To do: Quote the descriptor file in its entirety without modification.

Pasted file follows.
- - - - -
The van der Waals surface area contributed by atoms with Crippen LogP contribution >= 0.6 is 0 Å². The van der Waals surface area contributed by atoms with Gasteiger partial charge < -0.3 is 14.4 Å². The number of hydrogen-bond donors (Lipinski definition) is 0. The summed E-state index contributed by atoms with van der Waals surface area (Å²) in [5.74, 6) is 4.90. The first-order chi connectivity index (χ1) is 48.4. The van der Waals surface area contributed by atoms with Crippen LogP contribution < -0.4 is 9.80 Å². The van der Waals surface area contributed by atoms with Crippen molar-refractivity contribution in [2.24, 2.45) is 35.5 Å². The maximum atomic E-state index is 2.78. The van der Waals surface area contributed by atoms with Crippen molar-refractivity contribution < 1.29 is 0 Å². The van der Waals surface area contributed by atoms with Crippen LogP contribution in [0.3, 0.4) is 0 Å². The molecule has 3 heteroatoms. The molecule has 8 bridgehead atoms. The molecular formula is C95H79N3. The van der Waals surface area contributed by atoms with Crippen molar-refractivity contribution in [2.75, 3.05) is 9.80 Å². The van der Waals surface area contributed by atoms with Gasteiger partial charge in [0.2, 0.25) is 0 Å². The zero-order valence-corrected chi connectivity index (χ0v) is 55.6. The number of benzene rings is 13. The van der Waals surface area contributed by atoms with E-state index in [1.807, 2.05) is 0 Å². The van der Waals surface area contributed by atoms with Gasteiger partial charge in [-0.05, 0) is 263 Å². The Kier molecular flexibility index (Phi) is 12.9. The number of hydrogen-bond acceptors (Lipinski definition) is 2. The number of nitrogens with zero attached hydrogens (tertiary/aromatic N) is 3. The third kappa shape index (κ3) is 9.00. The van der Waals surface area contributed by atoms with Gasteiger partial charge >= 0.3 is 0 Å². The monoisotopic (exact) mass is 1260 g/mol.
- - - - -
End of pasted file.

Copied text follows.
The van der Waals surface area contributed by atoms with Crippen LogP contribution >= 0.6 is 0 Å². The van der Waals surface area contributed by atoms with Gasteiger partial charge < -0.3 is 14.4 Å². The number of hydrogen-bond donors (Lipinski definition) is 0. The summed E-state index contributed by atoms with van der Waals surface area (Å²) in [5.74, 6) is 4.90. The first-order chi connectivity index (χ1) is 48.4. The van der Waals surface area contributed by atoms with Crippen LogP contribution < -0.4 is 9.80 Å². The van der Waals surface area contributed by atoms with Crippen molar-refractivity contribution in [2.24, 2.45) is 35.5 Å². The maximum atomic E-state index is 2.78. The van der Waals surface area contributed by atoms with Crippen molar-refractivity contribution < 1.29 is 0 Å². The van der Waals surface area contributed by atoms with Crippen LogP contribution in [0.3, 0.4) is 0 Å². The molecule has 3 heteroatoms. The molecule has 8 bridgehead atoms. The molecular formula is C95H79N3. The van der Waals surface area contributed by atoms with Crippen molar-refractivity contribution in [2.75, 3.05) is 9.80 Å². The van der Waals surface area contributed by atoms with Gasteiger partial charge in [0.2, 0.25) is 0 Å². The zero-order valence-corrected chi connectivity index (χ0v) is 55.6. The number of benzene rings is 13. The van der Waals surface area contributed by atoms with E-state index in [1.807, 2.05) is 0 Å². The van der Waals surface area contributed by atoms with Gasteiger partial charge in [-0.05, 0) is 263 Å². The Kier molecular flexibility index (Phi) is 12.9. The number of hydrogen-bond acceptors (Lipinski definition) is 2. The number of nitrogens with zero attached hydrogens (tertiary/aromatic N) is 3. The third kappa shape index (κ3) is 9.00. The van der Waals surface area contributed by atoms with Gasteiger partial charge >= 0.3 is 0 Å². The monoisotopic (exact) mass is 1260 g/mol.